). Single-channel recordings in the inside-out configuration were measured at a holding potential of +60 mV. The signal was low pass-filtered at 1 kHz and sampled every 50 ms. The threshold for judging the open state of KATP channels was set at half of the single-channel amplitude. nPo, where n represents the number of channels in the patch and Po the probability of each channel to open, was assessed using Clampfit 10 software.

      Animals

      Mice were age-matched wild-type and ankyrin-B+/− male littermates. Ankyrin-B+/− mice were generated by backcrossing at least 20 generations (99.8% pure) into the C57Bl/6 background (Jackson ImmunoResearch Laboratories). Both wild-type and ankyrin-B+/− mice were housed in the same facility, consumed the same diet, were provided water ad libitum, and were kept on identical 12-h light/dark cycles.

      Tissue Preparation and Homogenization

      For immunoblotting and co-immunoprecipitation analysis, heart tissues were flash-frozen in liquid nitrogen and ground into a fine powder. The powder was resuspended in 3 volumes of ice-cold homogenization buffer (50 mm Tris-HCl (pH 7.35), 10 mm NaCl, 0.32 m sucrose, 5 mm EDTA, 2.5 mm EGTA, 1 mm PMSF, 1 mm 4-(2-aminoethyl)benzenesulfonyl fluoride hydrochloride, 10 μg/ml leupeptin, and 10 μg/ml pepstatin) and homogenized. The homogenate was centrifuged at 1000 × g at 4 °C to remove nuclei. Triton X-100 and deoxycholate were added to the post-nuclear supernatant for final concentrations of 1.5% Triton X-100 and 0.75% deoxycholate. The lysate was pelleted at 100,000 × g for 1 h at 4 °C. The resulting supernatant was quantitated by BCA assay prior to analysis.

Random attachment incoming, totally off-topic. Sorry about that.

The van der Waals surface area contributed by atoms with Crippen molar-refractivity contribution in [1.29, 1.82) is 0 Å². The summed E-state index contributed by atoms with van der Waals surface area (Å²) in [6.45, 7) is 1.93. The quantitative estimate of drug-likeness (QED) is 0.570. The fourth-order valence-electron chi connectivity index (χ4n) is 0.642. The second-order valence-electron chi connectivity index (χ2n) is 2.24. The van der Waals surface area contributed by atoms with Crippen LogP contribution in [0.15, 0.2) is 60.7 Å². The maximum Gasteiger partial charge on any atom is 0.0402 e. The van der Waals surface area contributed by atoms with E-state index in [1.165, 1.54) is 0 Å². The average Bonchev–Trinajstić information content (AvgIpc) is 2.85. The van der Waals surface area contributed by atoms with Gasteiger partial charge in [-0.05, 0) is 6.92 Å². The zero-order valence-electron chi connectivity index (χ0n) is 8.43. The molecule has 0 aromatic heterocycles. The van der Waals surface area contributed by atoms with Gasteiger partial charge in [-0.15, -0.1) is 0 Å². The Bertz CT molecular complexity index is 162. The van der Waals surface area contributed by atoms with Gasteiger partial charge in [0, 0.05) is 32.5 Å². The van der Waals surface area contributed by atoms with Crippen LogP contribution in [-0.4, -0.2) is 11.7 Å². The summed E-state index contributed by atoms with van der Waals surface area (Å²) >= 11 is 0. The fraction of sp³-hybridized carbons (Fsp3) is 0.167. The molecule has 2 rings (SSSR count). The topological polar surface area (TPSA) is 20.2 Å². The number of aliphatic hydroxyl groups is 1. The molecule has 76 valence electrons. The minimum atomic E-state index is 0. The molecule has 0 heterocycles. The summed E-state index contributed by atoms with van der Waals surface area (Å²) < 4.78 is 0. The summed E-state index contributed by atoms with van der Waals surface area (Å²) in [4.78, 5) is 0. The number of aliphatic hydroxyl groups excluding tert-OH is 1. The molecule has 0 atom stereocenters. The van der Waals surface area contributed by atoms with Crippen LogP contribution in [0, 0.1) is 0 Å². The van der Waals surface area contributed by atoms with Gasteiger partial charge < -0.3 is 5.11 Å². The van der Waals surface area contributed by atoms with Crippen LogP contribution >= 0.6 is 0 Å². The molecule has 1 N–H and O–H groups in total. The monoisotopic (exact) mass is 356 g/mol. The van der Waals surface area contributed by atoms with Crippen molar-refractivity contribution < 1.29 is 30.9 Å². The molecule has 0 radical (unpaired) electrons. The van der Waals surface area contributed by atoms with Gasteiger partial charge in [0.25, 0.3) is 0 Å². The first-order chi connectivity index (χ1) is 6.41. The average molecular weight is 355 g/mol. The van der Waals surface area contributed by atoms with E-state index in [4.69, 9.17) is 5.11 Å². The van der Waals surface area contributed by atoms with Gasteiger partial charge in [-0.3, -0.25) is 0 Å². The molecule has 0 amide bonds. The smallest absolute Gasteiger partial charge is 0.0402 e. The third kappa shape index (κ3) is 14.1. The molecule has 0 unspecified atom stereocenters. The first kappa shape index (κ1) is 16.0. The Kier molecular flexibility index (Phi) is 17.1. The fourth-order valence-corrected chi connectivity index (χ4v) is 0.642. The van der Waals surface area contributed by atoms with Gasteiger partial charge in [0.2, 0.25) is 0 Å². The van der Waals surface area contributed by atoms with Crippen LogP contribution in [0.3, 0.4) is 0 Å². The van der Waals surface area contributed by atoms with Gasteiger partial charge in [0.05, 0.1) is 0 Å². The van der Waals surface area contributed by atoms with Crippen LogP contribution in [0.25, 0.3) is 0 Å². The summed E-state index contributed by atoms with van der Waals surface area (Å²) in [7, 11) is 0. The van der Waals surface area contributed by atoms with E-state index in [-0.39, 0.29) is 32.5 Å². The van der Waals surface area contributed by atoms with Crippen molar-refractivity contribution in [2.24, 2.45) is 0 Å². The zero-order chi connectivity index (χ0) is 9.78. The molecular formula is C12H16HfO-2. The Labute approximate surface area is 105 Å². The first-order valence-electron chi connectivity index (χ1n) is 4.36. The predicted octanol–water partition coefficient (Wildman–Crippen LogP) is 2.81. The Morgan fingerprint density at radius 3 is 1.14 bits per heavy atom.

Antibodies

      The following primary antibodies were used for immunoblotting protocols and/or immunofluorescent staining: anti-ankyrin-B (polyclonal and monoclonal), anti-ankyrin-G (polyclonal), anti-Kir6.2 and anti-Kir6.1 (Alomone), anti-SUR1 and anti-SUR2A (Santa Cruz Biotechnology), anti-NHERF1 (polyclonal), anti-NCX1 (RDI), anti-Na/K-ATPase (Upstate), anti-SERCA2 (polyclonal), anti-Cav1.2 (polyclonal), and anti-Nav1.5 (polyclonal).

      Co-immunoprecipitation